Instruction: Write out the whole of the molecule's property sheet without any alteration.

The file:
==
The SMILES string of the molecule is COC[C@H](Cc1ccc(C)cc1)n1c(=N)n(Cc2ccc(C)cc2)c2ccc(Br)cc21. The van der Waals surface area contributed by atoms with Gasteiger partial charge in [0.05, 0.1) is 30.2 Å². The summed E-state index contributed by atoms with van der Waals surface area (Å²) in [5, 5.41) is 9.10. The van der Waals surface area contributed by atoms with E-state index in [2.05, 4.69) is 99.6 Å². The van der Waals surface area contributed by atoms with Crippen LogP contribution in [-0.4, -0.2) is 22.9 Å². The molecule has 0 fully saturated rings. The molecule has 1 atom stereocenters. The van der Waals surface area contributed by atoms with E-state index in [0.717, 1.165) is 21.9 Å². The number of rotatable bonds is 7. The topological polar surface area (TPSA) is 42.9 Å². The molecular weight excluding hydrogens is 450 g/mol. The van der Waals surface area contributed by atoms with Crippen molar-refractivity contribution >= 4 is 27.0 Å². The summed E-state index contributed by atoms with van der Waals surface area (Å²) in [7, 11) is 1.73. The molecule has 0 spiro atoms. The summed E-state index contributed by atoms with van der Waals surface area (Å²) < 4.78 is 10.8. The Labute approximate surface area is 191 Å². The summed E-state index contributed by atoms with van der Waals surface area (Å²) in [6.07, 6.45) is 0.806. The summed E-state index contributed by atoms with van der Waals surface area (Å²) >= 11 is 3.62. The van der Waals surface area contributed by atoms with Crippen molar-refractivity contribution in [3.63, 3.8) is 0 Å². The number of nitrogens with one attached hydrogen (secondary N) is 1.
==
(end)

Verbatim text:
The SMILES string of the molecule is COC[C@H](Cc1ccc(C)cc1)n1c(=N)n(Cc2ccc(C)cc2)c2ccc(Br)cc21. The van der Waals surface area contributed by atoms with Gasteiger partial charge in [0.05, 0.1) is 30.2 Å². The summed E-state index contributed by atoms with van der Waals surface area (Å²) in [5, 5.41) is 9.10. The van der Waals surface area contributed by atoms with E-state index in [2.05, 4.69) is 99.6 Å². The van der Waals surface area contributed by atoms with Crippen LogP contribution in [-0.4, -0.2) is 22.9 Å². The molecule has 0 fully saturated rings. The molecule has 1 atom stereocenters. The van der Waals surface area contributed by atoms with E-state index in [0.717, 1.165) is 21.9 Å². The number of rotatable bonds is 7. The topological polar surface area (TPSA) is 42.9 Å². The molecular weight excluding hydrogens is 450 g/mol. The van der Waals surface area contributed by atoms with Crippen molar-refractivity contribution >= 4 is 27.0 Å². The summed E-state index contributed by atoms with van der Waals surface area (Å²) in [7, 11) is 1.73. The molecule has 0 spiro atoms. The summed E-state index contributed by atoms with van der Waals surface area (Å²) < 4.78 is 10.8. The Labute approximate surface area is 191 Å². The summed E-state index contributed by atoms with van der Waals surface area (Å²) in [6.07, 6.45) is 0.806. The summed E-state index contributed by atoms with van der Waals surface area (Å²) >= 11 is 3.62. The van der Waals surface area contributed by atoms with Crippen molar-refractivity contribution in [3.63, 3.8) is 0 Å². The number of nitrogens with one attached hydrogen (secondary N) is 1.